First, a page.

CS559: Quantitative Security
[Fall 2020]



[Syllabus] [Schedule] [Canvas]

Announcements: The website is currently under construction

Course Objectives: This one-semester graduate is intended for graduate students or seniors from computer science, engineering (including systems engineering) and business. It examines quantitative and algorithmic aspects of cybersecurity risks and their mitigation approaches.

Prerequisites: Probability/Statistics, undergraduate background in CS, Engineering or Business.

Aims:The course provides an integrated framework for Quantitative Evaluation and management of Security Risk. It draws from the fields of security (vulnerabilities, their discovery, and exploitation, security metrics), Reliability, Testing, and Risk evaluation. The integration provides a systematic terminology and a rigorous framework for evaluation of the mathematical or systematic risk by identifying its specific components as well as likely return of risk mitigation efforts.

Quantitative data regarding the key aspects the security risk is becoming available. While the data is still limited it can be used to assess the components of the security risk and potential mitigation approaches. The framework will allow additional data to be incorporated into the framework when it becomes available. In some cases, the available data yet not enough for rigorous modeling, however, it can be used to assess the magnitude of the risk components.

Framework:The published quantitative risk evaluation methods often focus on specific components of the risk. The course will provide an integrated perspective by combining diverse analyses and reports using a systematic framework. Since this is a developing field, the data, models, and techniques are still emerging. The course has a research component that requires the students to read and discuss assigned and self-selected papers and to work on a research project.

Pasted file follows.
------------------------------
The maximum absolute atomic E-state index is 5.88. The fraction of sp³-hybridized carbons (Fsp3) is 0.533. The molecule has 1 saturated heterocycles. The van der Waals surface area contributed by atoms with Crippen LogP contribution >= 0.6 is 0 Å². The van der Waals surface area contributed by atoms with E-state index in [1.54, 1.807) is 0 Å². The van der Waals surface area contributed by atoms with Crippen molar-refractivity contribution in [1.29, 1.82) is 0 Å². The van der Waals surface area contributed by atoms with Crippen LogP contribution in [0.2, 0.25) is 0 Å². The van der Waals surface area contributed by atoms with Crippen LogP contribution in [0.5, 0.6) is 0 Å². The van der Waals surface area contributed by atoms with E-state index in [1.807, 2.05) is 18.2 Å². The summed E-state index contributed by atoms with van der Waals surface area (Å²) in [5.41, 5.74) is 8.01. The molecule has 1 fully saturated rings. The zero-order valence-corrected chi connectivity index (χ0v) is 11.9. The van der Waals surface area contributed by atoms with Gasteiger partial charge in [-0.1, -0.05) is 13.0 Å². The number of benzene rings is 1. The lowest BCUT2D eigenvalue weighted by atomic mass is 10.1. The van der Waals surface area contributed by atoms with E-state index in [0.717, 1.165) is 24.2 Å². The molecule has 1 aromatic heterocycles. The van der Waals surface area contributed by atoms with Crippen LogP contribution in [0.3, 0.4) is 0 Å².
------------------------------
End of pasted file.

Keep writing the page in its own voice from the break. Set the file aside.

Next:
1. Terms and framework
  2. Security Risk
  3. Probability and Modeling
  4. Deadlocks and resource management
  5. Vulnerabilities, lifecycle, metrics and databases
  6. Testing for vulnerabilities
  7. Research methodology
  8. Breach likelihood and cost
  9. Risk mitigation
  10. Vulnerability markets
  11. Emerging issues
The students will be assigned to read selected papers and discuss the contributions. A term research project is required. Potential topics will be identified.

Acknowledgement: This course was developed with support from the Cybersecurity Center.

Lectures: On-line on Canvas and interactive using MS Teams

cyber security
  Yashwant Malaiya
Office: Room 356, CS Building
Office Hours: Wed 3-4 (MS Teams)
E-mail: malaiya at colostate edu
Tel: 970.491.7031 (messages only)

General email: cs559 at cs.C.E (preferred)

Expand email abbreviation: C.E = colostate. edu
GTA: Ujwal Srinivasa
Hours: W 4-5, F 10:30-12 (using MS Teams)
 Ujwal Srinivasa

Department of Computer Science, Colorado State University,
Fort Collins, CO 80523 USA
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